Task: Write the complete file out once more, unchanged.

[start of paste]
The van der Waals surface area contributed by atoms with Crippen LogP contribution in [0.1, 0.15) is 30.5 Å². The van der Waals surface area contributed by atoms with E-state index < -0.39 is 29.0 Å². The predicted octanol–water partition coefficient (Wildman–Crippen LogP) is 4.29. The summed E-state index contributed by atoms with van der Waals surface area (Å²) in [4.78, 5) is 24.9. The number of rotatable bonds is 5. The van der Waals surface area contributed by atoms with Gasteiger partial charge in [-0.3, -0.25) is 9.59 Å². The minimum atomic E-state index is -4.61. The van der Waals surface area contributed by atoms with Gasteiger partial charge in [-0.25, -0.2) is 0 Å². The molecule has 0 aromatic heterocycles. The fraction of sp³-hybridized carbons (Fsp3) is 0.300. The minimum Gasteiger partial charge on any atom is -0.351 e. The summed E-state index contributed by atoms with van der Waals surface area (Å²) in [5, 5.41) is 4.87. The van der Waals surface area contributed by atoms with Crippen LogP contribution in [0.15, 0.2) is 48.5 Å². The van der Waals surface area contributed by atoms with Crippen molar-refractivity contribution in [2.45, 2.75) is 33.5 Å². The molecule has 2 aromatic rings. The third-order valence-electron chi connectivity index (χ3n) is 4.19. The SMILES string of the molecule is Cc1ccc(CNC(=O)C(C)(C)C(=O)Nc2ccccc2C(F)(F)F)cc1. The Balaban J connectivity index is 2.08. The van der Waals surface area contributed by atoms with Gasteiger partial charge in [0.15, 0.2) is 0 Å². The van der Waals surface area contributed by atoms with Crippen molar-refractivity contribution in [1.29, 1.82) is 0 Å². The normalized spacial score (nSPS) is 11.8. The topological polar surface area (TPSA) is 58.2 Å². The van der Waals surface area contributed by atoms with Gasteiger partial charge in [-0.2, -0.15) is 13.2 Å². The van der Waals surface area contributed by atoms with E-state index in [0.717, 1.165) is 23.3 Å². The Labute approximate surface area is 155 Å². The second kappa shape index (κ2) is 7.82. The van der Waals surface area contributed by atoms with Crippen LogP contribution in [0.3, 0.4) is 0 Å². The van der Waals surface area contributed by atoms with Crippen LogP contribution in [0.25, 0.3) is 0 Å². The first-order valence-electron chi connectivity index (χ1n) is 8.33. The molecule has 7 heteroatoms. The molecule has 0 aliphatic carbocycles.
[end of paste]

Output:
The van der Waals surface area contributed by atoms with Crippen LogP contribution in [0.1, 0.15) is 30.5 Å². The van der Waals surface area contributed by atoms with E-state index < -0.39 is 29.0 Å². The predicted octanol–water partition coefficient (Wildman–Crippen LogP) is 4.29. The summed E-state index contributed by atoms with van der Waals surface area (Å²) in [4.78, 5) is 24.9. The number of rotatable bonds is 5. The van der Waals surface area contributed by atoms with Gasteiger partial charge in [-0.3, -0.25) is 9.59 Å². The minimum atomic E-state index is -4.61. The van der Waals surface area contributed by atoms with Gasteiger partial charge in [-0.25, -0.2) is 0 Å². The molecule has 0 aromatic heterocycles. The fraction of sp³-hybridized carbons (Fsp3) is 0.300. The minimum Gasteiger partial charge on any atom is -0.351 e. The summed E-state index contributed by atoms with van der Waals surface area (Å²) in [5, 5.41) is 4.87. The van der Waals surface area contributed by atoms with Crippen LogP contribution in [0.15, 0.2) is 48.5 Å². The van der Waals surface area contributed by atoms with Crippen molar-refractivity contribution in [2.45, 2.75) is 33.5 Å². The molecule has 2 aromatic rings. The third-order valence-electron chi connectivity index (χ3n) is 4.19. The SMILES string of the molecule is Cc1ccc(CNC(=O)C(C)(C)C(=O)Nc2ccccc2C(F)(F)F)cc1. The Balaban J connectivity index is 2.08. The van der Waals surface area contributed by atoms with Gasteiger partial charge in [0.15, 0.2) is 0 Å². The van der Waals surface area contributed by atoms with Crippen molar-refractivity contribution in [1.29, 1.82) is 0 Å². The normalized spacial score (nSPS) is 11.8. The topological polar surface area (TPSA) is 58.2 Å². The van der Waals surface area contributed by atoms with Gasteiger partial charge in [-0.2, -0.15) is 13.2 Å². The van der Waals surface area contributed by atoms with E-state index in [0.717, 1.165) is 23.3 Å². The Labute approximate surface area is 155 Å². The second kappa shape index (κ2) is 7.82. The van der Waals surface area contributed by atoms with Crippen LogP contribution in [0.3, 0.4) is 0 Å². The van der Waals surface area contributed by atoms with Crippen LogP contribution in [0.25, 0.3) is 0 Å². The first-order valence-electron chi connectivity index (χ1n) is 8.33. The molecule has 7 heteroatoms. The molecule has 0 aliphatic carbocycles.